Friday, July 21, 2006

Good use of RFID - but is anyone else worried its needed?

I read an article on this earlier in the week, but it was this eweek article that prompted me to point it out:
NEW YORK (Reuters Health)—Radio frequency ID (RFID) chips, similar to those implanted in products to deter theft, may help prevent sponges and other materials from being left in a patient during surgery, the findings from a small study suggest.

The study I read earlier (and now cannot find) was mentioning that this trial was likely to be extended to all the surgical implements used so that they can use an RFID scanning wand to check for implements / sponges after the patient has been closed up.  Certainly in the case of this study:
The wand identified all of the RFID-tagged sponges and never reported the presence of a tagged sponge when, in fact, there wasn't one. On average, it took just 3 seconds for the wand to pick up the presence of an RFID-tagged sponge.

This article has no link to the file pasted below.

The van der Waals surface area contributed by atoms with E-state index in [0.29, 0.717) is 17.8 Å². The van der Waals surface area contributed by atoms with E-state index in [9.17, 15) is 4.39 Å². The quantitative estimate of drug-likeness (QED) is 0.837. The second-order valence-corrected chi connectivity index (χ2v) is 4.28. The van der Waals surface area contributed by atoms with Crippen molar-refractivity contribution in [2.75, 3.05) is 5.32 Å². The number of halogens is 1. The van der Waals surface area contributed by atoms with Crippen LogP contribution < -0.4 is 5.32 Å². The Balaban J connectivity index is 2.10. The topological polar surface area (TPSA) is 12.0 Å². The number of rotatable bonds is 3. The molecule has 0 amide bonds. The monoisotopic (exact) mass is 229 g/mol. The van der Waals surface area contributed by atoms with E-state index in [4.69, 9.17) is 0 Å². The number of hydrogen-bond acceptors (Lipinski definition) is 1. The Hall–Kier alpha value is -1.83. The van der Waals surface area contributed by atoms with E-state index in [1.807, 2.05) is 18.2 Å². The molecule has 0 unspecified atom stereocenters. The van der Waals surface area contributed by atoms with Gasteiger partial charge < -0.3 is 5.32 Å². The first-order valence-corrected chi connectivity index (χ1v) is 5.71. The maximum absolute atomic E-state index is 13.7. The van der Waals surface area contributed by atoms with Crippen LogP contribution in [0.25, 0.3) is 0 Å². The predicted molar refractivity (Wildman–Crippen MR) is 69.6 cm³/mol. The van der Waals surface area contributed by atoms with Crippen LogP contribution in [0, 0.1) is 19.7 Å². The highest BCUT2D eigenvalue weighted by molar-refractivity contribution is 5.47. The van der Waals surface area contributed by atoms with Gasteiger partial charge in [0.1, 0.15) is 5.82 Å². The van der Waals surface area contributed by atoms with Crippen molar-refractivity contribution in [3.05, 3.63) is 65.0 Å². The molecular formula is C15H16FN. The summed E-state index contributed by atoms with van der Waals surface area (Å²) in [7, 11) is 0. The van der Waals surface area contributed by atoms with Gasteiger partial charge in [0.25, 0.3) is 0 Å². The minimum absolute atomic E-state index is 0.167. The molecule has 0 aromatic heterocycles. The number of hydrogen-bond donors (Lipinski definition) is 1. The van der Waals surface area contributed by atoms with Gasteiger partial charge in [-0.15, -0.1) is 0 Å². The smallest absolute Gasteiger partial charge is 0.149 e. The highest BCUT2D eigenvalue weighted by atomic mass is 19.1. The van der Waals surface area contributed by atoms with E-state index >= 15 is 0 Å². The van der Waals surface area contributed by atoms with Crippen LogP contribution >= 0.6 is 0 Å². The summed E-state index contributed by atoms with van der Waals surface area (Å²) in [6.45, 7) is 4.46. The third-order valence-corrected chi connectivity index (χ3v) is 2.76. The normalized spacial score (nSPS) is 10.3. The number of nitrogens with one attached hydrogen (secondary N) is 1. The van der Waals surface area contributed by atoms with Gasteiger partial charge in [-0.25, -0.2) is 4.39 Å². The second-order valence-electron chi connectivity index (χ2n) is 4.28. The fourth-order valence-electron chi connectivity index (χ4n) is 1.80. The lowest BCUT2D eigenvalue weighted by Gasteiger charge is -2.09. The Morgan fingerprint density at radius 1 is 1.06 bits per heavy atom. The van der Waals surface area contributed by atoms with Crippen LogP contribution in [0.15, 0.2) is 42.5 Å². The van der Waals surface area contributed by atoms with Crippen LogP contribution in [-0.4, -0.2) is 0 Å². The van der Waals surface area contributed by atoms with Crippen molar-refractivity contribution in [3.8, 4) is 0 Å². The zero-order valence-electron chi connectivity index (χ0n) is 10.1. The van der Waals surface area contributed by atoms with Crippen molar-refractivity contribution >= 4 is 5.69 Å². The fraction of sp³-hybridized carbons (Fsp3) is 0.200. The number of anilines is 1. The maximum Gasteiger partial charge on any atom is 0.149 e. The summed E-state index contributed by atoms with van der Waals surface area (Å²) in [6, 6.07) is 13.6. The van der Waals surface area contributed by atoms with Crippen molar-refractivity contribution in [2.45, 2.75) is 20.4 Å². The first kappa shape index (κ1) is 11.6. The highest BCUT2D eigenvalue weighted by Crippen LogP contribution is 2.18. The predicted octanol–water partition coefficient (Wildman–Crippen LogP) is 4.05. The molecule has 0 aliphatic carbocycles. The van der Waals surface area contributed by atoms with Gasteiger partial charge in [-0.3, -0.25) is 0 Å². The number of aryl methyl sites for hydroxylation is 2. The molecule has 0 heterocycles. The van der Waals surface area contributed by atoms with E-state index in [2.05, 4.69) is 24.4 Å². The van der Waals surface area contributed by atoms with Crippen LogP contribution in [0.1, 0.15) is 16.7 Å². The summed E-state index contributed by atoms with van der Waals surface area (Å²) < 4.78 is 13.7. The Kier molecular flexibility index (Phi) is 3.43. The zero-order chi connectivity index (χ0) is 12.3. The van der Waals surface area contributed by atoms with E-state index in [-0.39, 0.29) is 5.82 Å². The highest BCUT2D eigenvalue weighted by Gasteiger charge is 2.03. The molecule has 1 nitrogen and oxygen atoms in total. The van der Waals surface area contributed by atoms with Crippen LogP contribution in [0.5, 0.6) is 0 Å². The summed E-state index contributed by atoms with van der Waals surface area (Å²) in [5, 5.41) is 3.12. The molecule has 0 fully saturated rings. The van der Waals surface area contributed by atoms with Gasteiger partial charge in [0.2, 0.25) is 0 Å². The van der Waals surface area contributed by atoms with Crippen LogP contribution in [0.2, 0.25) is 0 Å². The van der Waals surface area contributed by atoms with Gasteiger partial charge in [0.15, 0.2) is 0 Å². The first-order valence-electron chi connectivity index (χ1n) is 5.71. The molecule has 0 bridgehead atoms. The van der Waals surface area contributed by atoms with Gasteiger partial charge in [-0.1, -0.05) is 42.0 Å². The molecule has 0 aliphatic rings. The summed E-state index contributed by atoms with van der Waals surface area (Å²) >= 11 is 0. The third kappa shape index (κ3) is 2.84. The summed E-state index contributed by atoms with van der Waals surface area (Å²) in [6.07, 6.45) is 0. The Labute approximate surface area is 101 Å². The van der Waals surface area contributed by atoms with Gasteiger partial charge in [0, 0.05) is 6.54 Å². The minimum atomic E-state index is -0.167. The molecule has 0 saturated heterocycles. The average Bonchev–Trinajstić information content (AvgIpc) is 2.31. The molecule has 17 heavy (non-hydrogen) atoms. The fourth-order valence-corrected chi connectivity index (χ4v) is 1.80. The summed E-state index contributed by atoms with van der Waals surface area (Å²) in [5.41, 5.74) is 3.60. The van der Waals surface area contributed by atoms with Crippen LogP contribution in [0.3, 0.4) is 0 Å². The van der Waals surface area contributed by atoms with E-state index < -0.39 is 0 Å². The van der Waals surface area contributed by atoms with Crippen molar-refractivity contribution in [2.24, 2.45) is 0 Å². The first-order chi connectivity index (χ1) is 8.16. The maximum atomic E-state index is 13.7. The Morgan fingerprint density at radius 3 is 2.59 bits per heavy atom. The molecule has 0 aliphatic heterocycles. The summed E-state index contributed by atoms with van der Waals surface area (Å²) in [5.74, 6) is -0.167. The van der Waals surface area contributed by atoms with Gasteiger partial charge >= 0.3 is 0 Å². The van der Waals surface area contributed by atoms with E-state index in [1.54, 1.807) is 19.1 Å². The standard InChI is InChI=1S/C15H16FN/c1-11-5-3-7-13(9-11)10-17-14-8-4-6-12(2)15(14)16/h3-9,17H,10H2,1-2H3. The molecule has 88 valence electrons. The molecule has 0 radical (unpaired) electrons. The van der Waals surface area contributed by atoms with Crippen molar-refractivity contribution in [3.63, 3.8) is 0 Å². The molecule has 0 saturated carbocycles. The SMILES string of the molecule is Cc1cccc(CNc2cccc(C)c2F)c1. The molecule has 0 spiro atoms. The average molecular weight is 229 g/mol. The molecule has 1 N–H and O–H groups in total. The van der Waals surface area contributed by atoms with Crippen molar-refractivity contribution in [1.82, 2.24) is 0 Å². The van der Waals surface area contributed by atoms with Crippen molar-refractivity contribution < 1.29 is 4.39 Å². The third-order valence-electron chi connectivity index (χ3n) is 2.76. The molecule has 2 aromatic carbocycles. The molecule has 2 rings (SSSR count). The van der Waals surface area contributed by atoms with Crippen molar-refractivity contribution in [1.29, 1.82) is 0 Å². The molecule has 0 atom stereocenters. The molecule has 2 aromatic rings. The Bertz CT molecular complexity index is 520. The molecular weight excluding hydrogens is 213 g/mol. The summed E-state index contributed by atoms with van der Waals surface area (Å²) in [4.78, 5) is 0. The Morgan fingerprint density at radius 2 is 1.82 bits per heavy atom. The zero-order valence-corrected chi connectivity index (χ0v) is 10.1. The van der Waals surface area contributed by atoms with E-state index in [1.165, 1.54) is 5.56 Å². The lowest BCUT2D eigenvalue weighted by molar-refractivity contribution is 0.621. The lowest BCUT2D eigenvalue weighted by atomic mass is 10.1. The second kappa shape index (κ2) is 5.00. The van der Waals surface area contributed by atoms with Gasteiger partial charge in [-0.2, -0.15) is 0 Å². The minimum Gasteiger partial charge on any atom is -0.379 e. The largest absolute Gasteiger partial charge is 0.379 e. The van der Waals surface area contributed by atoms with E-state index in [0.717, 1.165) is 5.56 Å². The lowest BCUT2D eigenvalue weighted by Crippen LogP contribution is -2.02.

Which is all a great use for a much maligned technology.  But the question you have to ask yourself is: how happy are you that it is needed in the first place?
Still, further research is needed to determine whether placement of these chips in surgical sponges and other operating room materials will be cost effective for a problem that occurs once in every 10,000 procedures.

Due for surgery? Feeling Lucky?
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Mayren said...

Like the blog, love the post. RFID is not something i thought they would use in that way ... scary indeed. keep up the good work

iiq374 said...

Normally what irritates me about press coverage around RFID is the blatant scaremongering and misrepresentation in how it will / can be used.

This is one of the first cases where the use has actually worried me - albeit not because of the RFID application but because they lose enough sponges to make it worthwhile!